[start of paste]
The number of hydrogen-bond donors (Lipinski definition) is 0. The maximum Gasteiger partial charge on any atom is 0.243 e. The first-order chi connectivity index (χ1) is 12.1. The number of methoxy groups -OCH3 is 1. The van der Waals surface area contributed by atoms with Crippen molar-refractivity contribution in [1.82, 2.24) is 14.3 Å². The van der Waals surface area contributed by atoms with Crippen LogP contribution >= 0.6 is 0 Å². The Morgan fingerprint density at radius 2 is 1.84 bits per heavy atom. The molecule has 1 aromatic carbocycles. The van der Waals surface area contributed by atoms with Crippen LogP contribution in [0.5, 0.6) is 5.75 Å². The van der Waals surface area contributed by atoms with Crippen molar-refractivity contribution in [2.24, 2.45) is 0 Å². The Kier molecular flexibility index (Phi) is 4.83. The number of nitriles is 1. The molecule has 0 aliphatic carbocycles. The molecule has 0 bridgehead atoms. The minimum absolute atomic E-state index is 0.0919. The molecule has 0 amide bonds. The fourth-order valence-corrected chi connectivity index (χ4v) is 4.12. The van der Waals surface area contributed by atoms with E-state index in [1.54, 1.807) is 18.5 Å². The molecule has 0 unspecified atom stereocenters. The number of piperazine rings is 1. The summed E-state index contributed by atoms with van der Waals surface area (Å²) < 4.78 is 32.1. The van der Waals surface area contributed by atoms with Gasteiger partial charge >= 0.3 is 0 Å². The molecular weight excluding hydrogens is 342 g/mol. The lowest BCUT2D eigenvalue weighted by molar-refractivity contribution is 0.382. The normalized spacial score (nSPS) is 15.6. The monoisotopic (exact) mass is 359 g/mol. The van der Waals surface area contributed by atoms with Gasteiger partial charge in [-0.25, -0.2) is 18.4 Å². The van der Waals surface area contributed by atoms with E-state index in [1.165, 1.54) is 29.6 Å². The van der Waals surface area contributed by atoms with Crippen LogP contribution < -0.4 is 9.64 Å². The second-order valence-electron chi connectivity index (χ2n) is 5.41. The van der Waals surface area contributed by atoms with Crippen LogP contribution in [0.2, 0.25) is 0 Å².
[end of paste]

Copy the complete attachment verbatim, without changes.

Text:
The number of hydrogen-bond donors (Lipinski definition) is 0. The maximum Gasteiger partial charge on any atom is 0.243 e. The first-order chi connectivity index (χ1) is 12.1. The number of methoxy groups -OCH3 is 1. The van der Waals surface area contributed by atoms with Crippen molar-refractivity contribution in [1.82, 2.24) is 14.3 Å². The van der Waals surface area contributed by atoms with Crippen LogP contribution >= 0.6 is 0 Å². The Morgan fingerprint density at radius 2 is 1.84 bits per heavy atom. The molecule has 1 aromatic carbocycles. The van der Waals surface area contributed by atoms with Crippen LogP contribution in [0.5, 0.6) is 5.75 Å². The van der Waals surface area contributed by atoms with Crippen molar-refractivity contribution in [2.24, 2.45) is 0 Å². The Kier molecular flexibility index (Phi) is 4.83. The number of nitriles is 1. The molecule has 0 aliphatic carbocycles. The molecule has 0 bridgehead atoms. The minimum absolute atomic E-state index is 0.0919. The molecule has 0 amide bonds. The fourth-order valence-corrected chi connectivity index (χ4v) is 4.12. The van der Waals surface area contributed by atoms with E-state index in [1.54, 1.807) is 18.5 Å². The molecule has 0 unspecified atom stereocenters. The number of piperazine rings is 1. The summed E-state index contributed by atoms with van der Waals surface area (Å²) < 4.78 is 32.1. The van der Waals surface area contributed by atoms with Gasteiger partial charge >= 0.3 is 0 Å². The molecular weight excluding hydrogens is 342 g/mol. The lowest BCUT2D eigenvalue weighted by molar-refractivity contribution is 0.382. The normalized spacial score (nSPS) is 15.6. The monoisotopic (exact) mass is 359 g/mol. The van der Waals surface area contributed by atoms with Gasteiger partial charge in [-0.25, -0.2) is 18.4 Å². The van der Waals surface area contributed by atoms with E-state index in [1.165, 1.54) is 29.6 Å². The van der Waals surface area contributed by atoms with Crippen LogP contribution < -0.4 is 9.64 Å². The second-order valence-electron chi connectivity index (χ2n) is 5.41. The van der Waals surface area contributed by atoms with Crippen LogP contribution in [0.2, 0.25) is 0 Å².